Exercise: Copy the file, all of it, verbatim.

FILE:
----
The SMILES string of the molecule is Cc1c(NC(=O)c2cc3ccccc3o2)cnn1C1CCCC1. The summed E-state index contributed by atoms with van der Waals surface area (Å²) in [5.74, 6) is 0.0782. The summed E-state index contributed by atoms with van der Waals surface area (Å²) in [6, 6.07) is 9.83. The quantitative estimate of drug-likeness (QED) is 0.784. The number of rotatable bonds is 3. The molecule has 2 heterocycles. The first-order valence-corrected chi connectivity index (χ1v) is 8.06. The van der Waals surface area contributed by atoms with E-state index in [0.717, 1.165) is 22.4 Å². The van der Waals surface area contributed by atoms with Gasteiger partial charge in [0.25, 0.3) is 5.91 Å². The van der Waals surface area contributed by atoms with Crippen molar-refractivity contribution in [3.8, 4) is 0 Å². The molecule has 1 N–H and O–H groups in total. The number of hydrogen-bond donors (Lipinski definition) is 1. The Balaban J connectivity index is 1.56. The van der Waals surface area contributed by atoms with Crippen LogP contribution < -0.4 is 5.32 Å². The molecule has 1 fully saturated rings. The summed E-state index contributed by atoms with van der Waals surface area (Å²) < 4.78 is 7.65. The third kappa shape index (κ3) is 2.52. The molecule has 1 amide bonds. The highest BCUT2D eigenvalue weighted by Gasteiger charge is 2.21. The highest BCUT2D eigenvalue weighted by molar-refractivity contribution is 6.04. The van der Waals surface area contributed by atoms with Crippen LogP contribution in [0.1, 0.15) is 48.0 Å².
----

The SMILES string of the molecule is Cc1c(NC(=O)c2cc3ccccc3o2)cnn1C1CCCC1. The summed E-state index contributed by atoms with van der Waals surface area (Å²) in [5.74, 6) is 0.0782. The summed E-state index contributed by atoms with van der Waals surface area (Å²) in [6, 6.07) is 9.83. The quantitative estimate of drug-likeness (QED) is 0.784. The number of rotatable bonds is 3. The molecule has 2 heterocycles. The first-order valence-corrected chi connectivity index (χ1v) is 8.06. The van der Waals surface area contributed by atoms with E-state index in [0.717, 1.165) is 22.4 Å². The van der Waals surface area contributed by atoms with Gasteiger partial charge in [0.25, 0.3) is 5.91 Å². The van der Waals surface area contributed by atoms with Crippen molar-refractivity contribution in [3.8, 4) is 0 Å². The molecule has 1 N–H and O–H groups in total. The number of hydrogen-bond donors (Lipinski definition) is 1. The Balaban J connectivity index is 1.56. The van der Waals surface area contributed by atoms with Crippen LogP contribution < -0.4 is 5.32 Å². The molecule has 1 fully saturated rings. The summed E-state index contributed by atoms with van der Waals surface area (Å²) < 4.78 is 7.65. The third kappa shape index (κ3) is 2.52. The molecule has 1 amide bonds. The highest BCUT2D eigenvalue weighted by Gasteiger charge is 2.21. The highest BCUT2D eigenvalue weighted by molar-refractivity contribution is 6.04. The van der Waals surface area contributed by atoms with Crippen LogP contribution in [0.1, 0.15) is 48.0 Å².